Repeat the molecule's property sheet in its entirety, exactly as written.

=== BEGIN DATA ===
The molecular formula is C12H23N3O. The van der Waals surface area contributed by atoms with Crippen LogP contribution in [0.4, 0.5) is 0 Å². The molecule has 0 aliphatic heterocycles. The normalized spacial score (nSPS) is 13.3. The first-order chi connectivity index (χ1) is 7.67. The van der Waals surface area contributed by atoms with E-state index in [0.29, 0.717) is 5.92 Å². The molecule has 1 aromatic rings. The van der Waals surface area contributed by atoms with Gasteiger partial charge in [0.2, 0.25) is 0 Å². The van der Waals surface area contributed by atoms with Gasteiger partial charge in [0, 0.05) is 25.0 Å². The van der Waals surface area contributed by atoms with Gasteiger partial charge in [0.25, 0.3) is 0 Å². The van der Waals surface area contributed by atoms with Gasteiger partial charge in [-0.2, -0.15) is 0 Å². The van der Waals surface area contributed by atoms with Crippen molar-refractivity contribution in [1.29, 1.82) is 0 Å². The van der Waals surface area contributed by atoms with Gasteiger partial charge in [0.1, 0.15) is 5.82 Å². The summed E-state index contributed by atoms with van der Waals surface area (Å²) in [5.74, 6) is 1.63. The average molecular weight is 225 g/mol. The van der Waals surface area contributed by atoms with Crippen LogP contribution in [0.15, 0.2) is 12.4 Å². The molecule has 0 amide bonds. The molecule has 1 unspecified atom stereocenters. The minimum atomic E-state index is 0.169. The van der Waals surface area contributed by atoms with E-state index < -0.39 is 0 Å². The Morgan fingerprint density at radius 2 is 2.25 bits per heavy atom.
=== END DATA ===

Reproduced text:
The molecular formula is C12H23N3O. The van der Waals surface area contributed by atoms with Crippen LogP contribution in [0.4, 0.5) is 0 Å². The molecule has 0 aliphatic heterocycles. The normalized spacial score (nSPS) is 13.3. The first-order chi connectivity index (χ1) is 7.67. The van der Waals surface area contributed by atoms with E-state index in [0.29, 0.717) is 5.92 Å². The molecule has 1 aromatic rings. The van der Waals surface area contributed by atoms with Gasteiger partial charge in [0.2, 0.25) is 0 Å². The van der Waals surface area contributed by atoms with Gasteiger partial charge in [0, 0.05) is 25.0 Å². The van der Waals surface area contributed by atoms with Gasteiger partial charge in [0.25, 0.3) is 0 Å². The van der Waals surface area contributed by atoms with Gasteiger partial charge in [-0.2, -0.15) is 0 Å². The van der Waals surface area contributed by atoms with Crippen molar-refractivity contribution in [1.29, 1.82) is 0 Å². The van der Waals surface area contributed by atoms with Gasteiger partial charge in [0.1, 0.15) is 5.82 Å². The summed E-state index contributed by atoms with van der Waals surface area (Å²) in [5.74, 6) is 1.63. The average molecular weight is 225 g/mol. The van der Waals surface area contributed by atoms with Crippen LogP contribution in [0.15, 0.2) is 12.4 Å². The molecule has 0 amide bonds. The molecule has 1 unspecified atom stereocenters. The minimum atomic E-state index is 0.169. The van der Waals surface area contributed by atoms with E-state index < -0.39 is 0 Å². The Morgan fingerprint density at radius 2 is 2.25 bits per heavy atom.